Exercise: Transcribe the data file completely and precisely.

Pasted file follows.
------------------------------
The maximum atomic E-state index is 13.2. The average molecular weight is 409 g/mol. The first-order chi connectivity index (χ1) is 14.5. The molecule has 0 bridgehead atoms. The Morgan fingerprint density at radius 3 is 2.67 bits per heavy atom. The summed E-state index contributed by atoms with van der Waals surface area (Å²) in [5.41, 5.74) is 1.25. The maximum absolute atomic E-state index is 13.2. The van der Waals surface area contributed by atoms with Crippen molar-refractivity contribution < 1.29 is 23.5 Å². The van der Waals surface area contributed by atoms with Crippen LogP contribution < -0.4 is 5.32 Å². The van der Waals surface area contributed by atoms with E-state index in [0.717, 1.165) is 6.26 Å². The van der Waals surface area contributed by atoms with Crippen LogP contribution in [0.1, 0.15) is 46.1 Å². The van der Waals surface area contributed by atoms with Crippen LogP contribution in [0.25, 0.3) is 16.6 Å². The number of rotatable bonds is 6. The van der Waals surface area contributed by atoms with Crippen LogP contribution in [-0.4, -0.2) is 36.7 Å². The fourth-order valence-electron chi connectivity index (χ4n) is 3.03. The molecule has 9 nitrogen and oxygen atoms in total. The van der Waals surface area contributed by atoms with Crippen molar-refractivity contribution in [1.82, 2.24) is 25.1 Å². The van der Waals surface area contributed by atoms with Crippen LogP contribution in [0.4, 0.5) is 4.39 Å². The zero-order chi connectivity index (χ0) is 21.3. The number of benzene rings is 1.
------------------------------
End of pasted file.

The maximum atomic E-state index is 13.2. The average molecular weight is 409 g/mol. The first-order chi connectivity index (χ1) is 14.5. The molecule has 0 bridgehead atoms. The Morgan fingerprint density at radius 3 is 2.67 bits per heavy atom. The summed E-state index contributed by atoms with van der Waals surface area (Å²) in [5.41, 5.74) is 1.25. The maximum absolute atomic E-state index is 13.2. The van der Waals surface area contributed by atoms with Crippen molar-refractivity contribution < 1.29 is 23.5 Å². The van der Waals surface area contributed by atoms with Crippen LogP contribution < -0.4 is 5.32 Å². The van der Waals surface area contributed by atoms with E-state index in [0.717, 1.165) is 6.26 Å². The van der Waals surface area contributed by atoms with Crippen LogP contribution in [0.1, 0.15) is 46.1 Å². The van der Waals surface area contributed by atoms with Crippen LogP contribution in [0.25, 0.3) is 16.6 Å². The number of rotatable bonds is 6. The van der Waals surface area contributed by atoms with Crippen LogP contribution in [-0.4, -0.2) is 36.7 Å². The fourth-order valence-electron chi connectivity index (χ4n) is 3.03. The molecule has 9 nitrogen and oxygen atoms in total. The van der Waals surface area contributed by atoms with Crippen molar-refractivity contribution in [1.82, 2.24) is 25.1 Å². The van der Waals surface area contributed by atoms with Crippen LogP contribution in [0.4, 0.5) is 4.39 Å². The zero-order chi connectivity index (χ0) is 21.3. The number of benzene rings is 1.